Squashing and renaming commits with git rebase

Squashing and renaming commits with git rebase

How to make use of interactive git rebases to squash, rename commits and more
Clean code
Date posted
Apr 24, 2022
Git has been a tool that I have constantly been using throughout my career and in my opinion is a skill that every developer should master. My personal preference for finding my way around things is using the CLI instead of an app that provides a GUI. In this blog post we’re going to get a bit more familiar with git rebase and see how we can use it to squash, reorder and rename commits.

Why even bother?

You might be wondering why do we even need to do that. When we open a Pull Request on Github, it will give us an option at the end to squash and merge. why would we need to do that manually? I also had the same question until recently a colleague pointed out to me how he personally looks at commits when reviewing code.
He gave me a few examples of why having a clean git history with messages grouped by domain helps a lot with reviewing. If we do that, we won’t have to squash and merge our PR which will give us more commits related to specific changes. If we identify an issue, that will make it easier to revert smaller pieces of code instead of a commit that refers to entire PR.
We want our commit history to tell a story of everything that happened to the codebase until that point. If you’re getting stressed when your commits looks like the following, then that blog post is for you.
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Squashing commits

Let’s learn how we can squash commits. We can use the git rebase command which provides with plenty of options for rewriting history. First let’s run git log which will show us the following.
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There are many things that are wrong here so let’s take things one step at a time. First one that I see is that we have 2 commits related to the readme file. Let’s squash them into one.
To do that, we would have to rebase to the commit before the commit we want to change. This is a bit confusing but with rebase if you want to modify a commit, you have to rebase to the one before it in terms of time. Git log shows us the commits ordered from the most recent to the oldest, so in this screen the commit we are looking for is the commit below the one we want to modify. That commit SHA isd7960486857147b1a9d0c2bdd67272f635681c7a. Let’s rebase interactively to that commit with the --interactive or -i flag.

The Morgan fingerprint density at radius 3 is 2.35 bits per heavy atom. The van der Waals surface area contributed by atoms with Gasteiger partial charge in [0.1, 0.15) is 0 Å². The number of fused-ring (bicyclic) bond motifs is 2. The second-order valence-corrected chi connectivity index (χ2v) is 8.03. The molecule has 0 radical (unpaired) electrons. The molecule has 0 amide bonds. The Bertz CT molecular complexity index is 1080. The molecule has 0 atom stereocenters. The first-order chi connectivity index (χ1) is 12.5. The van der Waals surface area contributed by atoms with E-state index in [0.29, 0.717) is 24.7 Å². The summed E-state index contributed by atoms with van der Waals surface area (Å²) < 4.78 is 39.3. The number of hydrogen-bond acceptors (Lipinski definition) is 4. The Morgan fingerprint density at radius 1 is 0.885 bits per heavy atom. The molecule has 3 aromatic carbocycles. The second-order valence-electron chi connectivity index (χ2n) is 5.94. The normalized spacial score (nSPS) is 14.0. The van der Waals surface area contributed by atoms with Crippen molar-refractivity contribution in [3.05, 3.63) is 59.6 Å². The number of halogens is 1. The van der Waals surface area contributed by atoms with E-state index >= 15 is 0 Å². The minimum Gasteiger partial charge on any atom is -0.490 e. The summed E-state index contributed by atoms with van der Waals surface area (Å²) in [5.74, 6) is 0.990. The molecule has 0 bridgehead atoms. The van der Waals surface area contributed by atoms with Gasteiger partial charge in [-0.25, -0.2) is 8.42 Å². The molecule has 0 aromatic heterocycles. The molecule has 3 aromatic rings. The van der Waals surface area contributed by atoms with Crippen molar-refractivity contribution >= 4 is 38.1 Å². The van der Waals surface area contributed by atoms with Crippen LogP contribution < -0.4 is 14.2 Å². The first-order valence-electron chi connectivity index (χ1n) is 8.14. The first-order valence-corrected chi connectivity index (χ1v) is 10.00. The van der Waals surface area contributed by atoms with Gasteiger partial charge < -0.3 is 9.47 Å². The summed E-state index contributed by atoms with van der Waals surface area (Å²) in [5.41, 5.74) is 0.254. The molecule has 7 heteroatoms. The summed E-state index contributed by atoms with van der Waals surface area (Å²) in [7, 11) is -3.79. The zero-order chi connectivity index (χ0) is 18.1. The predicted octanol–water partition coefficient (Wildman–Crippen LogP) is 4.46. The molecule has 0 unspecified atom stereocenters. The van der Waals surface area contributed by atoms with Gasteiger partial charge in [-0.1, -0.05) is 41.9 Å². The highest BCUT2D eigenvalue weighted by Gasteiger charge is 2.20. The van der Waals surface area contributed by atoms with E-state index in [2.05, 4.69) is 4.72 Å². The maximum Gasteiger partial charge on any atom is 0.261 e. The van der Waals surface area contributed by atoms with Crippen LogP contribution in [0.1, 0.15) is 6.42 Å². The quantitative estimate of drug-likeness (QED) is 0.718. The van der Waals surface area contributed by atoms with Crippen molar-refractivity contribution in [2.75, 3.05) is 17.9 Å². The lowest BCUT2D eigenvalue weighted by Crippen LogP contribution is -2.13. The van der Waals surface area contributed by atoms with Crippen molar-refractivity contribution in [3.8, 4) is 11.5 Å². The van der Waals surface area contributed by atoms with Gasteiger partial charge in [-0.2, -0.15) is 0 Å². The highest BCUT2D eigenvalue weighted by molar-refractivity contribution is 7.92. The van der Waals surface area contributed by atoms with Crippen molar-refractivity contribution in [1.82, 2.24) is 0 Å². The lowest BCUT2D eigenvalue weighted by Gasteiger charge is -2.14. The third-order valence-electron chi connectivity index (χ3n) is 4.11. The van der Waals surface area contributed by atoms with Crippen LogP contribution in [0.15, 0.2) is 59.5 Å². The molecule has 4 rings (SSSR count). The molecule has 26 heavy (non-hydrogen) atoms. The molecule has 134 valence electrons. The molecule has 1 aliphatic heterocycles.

git rebase -i d7960486857147b1a9d0c2bdd67272f635681c7a
Once we do that, the following window will pop up.
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The commands in the comments give us an idea of things we can do with interactive rebases. Git rebase works top to bottom so if want to squash 2 commits, they have to be one after the other. In that case, we can replace the word pick on the second line with squash or s and save the file.
pick cd060b9 Add readme
squash b881366 update readme
pick 3185343 yada yada yada
pick 016af7a Setup repo (#1)
Once we do that another screen will appear with the new commit message of these 2 commits. We can rename our commits here but let’s see how we can do that later. Be aware that the default way these pages open is with vim, so to save and exit you have to type :wd 😆.
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Now if we do git log our commit history will look like the following.
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Our commit history looks cleaner already. Now let’s rename some commits.

Renaming commits

If you’re like me, the yada yada yada commit that is there must really annoy you. Let’s go and rename it. By opening it, it looks like it is a commit that initialised the package.json file. Same logic as before we need to interactively rebase to the commit prior to the one we want to modify.
git rebase -i 98eb28a3126de0d41711098d8b48babe848fbca1	
This time, in the rebase screen that opens we want to replace pick with reword or r. And save the page.
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The next screen that appear is the commit message we want to change to. Let’s give it some more meaningful description and save the page.
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Now our git history looks cleaner makes even more sense.
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What if I mess up

No matter how sweet that sounds, git rebases are dangerous and you can easily mess up. When changing commit history please always do that in a new branch which then aims to get merged into main and remember to not push your changes until you are done.
If we follow these 2 simple rules and we still mess up we can go reset to our original stage of our branch if we pulled it from remote. Even better, if you have a brand new branch delete it and create a new one.
git reset --hard origin/HEAD
That command will reset everything you’ve done and is a good way to escape the mess caused by rebasing.

Combining multiple actions

Instead of doing all the above step by step we can make multiple changes all at once.
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This will open multiple screens for each action but the result will be the same.

That’s it!

Git rebase does not sound that complicated anymore isn’t it? Even in cases where we mess up, we can easily just reset to our original state of the remote branch. Here’s a link to the repo prior to all these changes so feel free to practice what we mentioned in this blog post.
Squashing commits is a great practice to keep the git history clean so that in the future we can introduce conventional commits (future blog post spoiler alert).